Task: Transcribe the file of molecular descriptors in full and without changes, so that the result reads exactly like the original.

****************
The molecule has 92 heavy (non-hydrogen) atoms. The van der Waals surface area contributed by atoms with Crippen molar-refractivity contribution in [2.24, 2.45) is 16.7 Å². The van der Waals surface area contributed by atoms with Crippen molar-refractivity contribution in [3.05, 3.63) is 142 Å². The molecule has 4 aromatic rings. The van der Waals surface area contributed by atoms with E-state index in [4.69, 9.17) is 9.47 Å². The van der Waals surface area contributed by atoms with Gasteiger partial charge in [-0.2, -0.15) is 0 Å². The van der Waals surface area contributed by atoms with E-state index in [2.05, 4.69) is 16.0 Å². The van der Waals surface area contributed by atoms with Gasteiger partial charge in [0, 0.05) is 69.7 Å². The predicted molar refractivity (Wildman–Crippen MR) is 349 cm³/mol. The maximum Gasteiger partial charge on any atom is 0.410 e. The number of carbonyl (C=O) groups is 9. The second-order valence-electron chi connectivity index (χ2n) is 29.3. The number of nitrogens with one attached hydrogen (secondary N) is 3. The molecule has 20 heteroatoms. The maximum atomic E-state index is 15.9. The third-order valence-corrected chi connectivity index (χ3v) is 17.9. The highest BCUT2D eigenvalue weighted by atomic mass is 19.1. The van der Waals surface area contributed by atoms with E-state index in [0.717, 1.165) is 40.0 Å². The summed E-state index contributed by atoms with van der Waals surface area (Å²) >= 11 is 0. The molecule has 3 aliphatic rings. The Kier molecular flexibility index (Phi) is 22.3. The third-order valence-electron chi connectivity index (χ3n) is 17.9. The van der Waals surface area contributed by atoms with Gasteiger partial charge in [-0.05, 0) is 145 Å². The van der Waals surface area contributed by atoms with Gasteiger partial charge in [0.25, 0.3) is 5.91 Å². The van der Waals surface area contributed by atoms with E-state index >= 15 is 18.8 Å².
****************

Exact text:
The molecule has 92 heavy (non-hydrogen) atoms. The van der Waals surface area contributed by atoms with Crippen molar-refractivity contribution in [2.24, 2.45) is 16.7 Å². The van der Waals surface area contributed by atoms with Crippen molar-refractivity contribution in [3.05, 3.63) is 142 Å². The molecule has 4 aromatic rings. The van der Waals surface area contributed by atoms with E-state index in [4.69, 9.17) is 9.47 Å². The van der Waals surface area contributed by atoms with Gasteiger partial charge in [-0.2, -0.15) is 0 Å². The van der Waals surface area contributed by atoms with E-state index in [2.05, 4.69) is 16.0 Å². The van der Waals surface area contributed by atoms with Gasteiger partial charge in [0, 0.05) is 69.7 Å². The predicted molar refractivity (Wildman–Crippen MR) is 349 cm³/mol. The maximum Gasteiger partial charge on any atom is 0.410 e. The number of carbonyl (C=O) groups is 9. The second-order valence-electron chi connectivity index (χ2n) is 29.3. The number of nitrogens with one attached hydrogen (secondary N) is 3. The molecule has 20 heteroatoms. The maximum atomic E-state index is 15.9. The third-order valence-corrected chi connectivity index (χ3v) is 17.9. The highest BCUT2D eigenvalue weighted by atomic mass is 19.1. The van der Waals surface area contributed by atoms with E-state index in [0.717, 1.165) is 40.0 Å². The summed E-state index contributed by atoms with van der Waals surface area (Å²) >= 11 is 0. The molecule has 3 aliphatic rings. The Kier molecular flexibility index (Phi) is 22.3. The third-order valence-electron chi connectivity index (χ3n) is 17.9. The van der Waals surface area contributed by atoms with Gasteiger partial charge in [-0.05, 0) is 145 Å². The van der Waals surface area contributed by atoms with Gasteiger partial charge in [0.25, 0.3) is 5.91 Å². The van der Waals surface area contributed by atoms with E-state index >= 15 is 18.8 Å².